Mexico: Impunity


September 23, 2016: . It sounds odd coming from a vicious drug gang, but a faction of Los Zetas cartel, the Grupo Bravo /Vieja Escuela Z faction, is accusing the mayor of Ciudad Acuna (Coahuila state) of corruption. Earlier this month Grupo Bravo claimed that Acuna’s mayor was protecting a rival drug gang. Grupo Bravo is fighting a turf war with Cartel Del Noreste (CDN). The accusation could be completely false though there is no doubt that the cartels have infiltrated the governments of many border cities and town, on both sides of the border. Coahuila state has a legacy of corrupt politicians with cartel links, but proving it in court is very difficult. There is also a problem Mexicans call “impunity.” Many of them think the January 2016 arrest of former Coahuila governor Humberto Moreira is an example of the depths of corruption in Coahuila and an example of “impunity” in action. In January 2016 Moreira was arrested in Spain on money laundering charges. Moreira had placed several hundred thousand euros in Spanish financial institutions, arousing the suspicion of local police. Spanish investigators claimed Moreira had links to Los Zetas cartel. He was later released on bond, after diplomatic intervention by the Mexican government. Moreira is a very important member of the Institutional Revolutionary Party (PRI), President Enrique Pena Nieto’s party. Moreira's brother, Ruben Moreira, is Coahuila’s current governor. By all appearances, if you are a connected member of the political elite you can get away with crimes and behave with impunity. In February 2016 Humberto Moreira returned to Mexico.

Spanish authorities later dropped the case, or so the Mexican government believed. Spanish investigators, appalled at this blatant exercise of impunity had quietly shared evidence with their U.S. counterparts showing that Moreira apparently had ties to Los Zetas. The Americans pursued that and later, during a money laundering case tried in the United States prosecutors introduced evidence that while he was governor, Moreira and one of his aides helped the Zetas launder money through real estate and government contracts. This included selling coal mined by the Zetas to energy utilities. Moreira continues to deny all the charges and insists he is innocent. However, the U.S. has frozen some financial assets tied to Moreira. Is Moreira corrupt? He remains a free man in Mexico. (Austin Bay)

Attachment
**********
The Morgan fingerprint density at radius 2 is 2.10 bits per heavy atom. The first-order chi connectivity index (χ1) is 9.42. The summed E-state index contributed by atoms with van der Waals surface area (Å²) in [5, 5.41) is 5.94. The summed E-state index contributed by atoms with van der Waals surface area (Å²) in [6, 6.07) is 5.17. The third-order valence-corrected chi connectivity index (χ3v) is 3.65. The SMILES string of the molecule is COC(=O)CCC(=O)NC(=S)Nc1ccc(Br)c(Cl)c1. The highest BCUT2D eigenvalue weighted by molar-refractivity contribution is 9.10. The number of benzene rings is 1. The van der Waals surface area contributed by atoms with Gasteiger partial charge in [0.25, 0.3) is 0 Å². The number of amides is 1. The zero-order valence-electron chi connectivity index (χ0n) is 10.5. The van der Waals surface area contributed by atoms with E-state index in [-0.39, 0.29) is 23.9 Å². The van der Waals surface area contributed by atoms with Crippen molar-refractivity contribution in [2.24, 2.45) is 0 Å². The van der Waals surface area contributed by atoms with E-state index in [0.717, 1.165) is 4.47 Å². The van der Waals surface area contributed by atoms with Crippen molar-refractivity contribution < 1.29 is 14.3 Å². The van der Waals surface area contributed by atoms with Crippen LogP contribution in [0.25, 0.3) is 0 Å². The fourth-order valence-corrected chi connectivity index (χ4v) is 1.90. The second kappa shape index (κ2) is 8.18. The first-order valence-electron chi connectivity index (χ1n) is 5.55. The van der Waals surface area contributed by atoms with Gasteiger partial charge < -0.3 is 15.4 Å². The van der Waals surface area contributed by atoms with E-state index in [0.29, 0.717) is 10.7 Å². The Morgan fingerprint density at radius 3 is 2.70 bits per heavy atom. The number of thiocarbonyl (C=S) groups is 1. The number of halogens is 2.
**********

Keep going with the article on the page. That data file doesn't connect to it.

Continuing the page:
September 21, 2016: The government confirmed the death of a Spanish woman who had been kidnapped September 13. Maria Villar Galaz belonged to a prestigious Spanish family. She was being held for ransom. Her body was found in the city of Toluca (Mexico State).

Mexican security forces have discovered a van carrying a ten-foot long air cannon. U.S. authorities reported that the air cannon was used to shoot packages of marijuana over border fences near Douglas, Arizona. The air cannon could “deliver” projectiles weighing up to 27 kg (about 60 pounds) over the border fence.

September 19, 2016: Two Catholic priests in the city of Poza Rica (Veracruz state) were kidnapped early in the day. Their dead bodies were discovered along a road later in the day. Both clergymen were kidnapped while working in an impoverished neighborhood.

September 16, 2016: Today is Mexican Independence Day. On September 16, 1810 Father Miguel Hidalgo y Costilla urged Mexicans to rebel against Mexico’s Spanish ruling class. The day commemorates Hidalgo’s “grito de Dolores” (cry of Dolores). Hidalgo was in the town of Dolores when he called on Mexicans to recover their land and rights from the “Europe born” Spaniards (sometimes called peninsulares) who ruled the country. The small town of Dolores is located near Guanajuato city (Guanajuato state). Hidalgo and his revolutionaries resented the opulent lifestyles of the Spanish elites amidst Mexico’s poverty. Hidalgo himself was a crillo (creole), meaning he was of Spanish descent but born in Mexico. Hidalgo called on all native-born Mexicans (crillos, mestizos and indios) to rebel. He also promised land reform. (Austin Bay)

September 15, 2016: Authorities in Coahuila state reported that a group of cartel gunmen ambushed a bus and kidnapped 15 passengers. The bus had come from Nuevo Laredo (Tamaulipas state) and was headed for Coahuila. The gunmen ambushed the bus near the town of Nueva Ciudad Guerrero (Tamaulipas state). Police believe the gunmen belong to a Los Zetas cartel faction and intend to hold the passengers for ransom.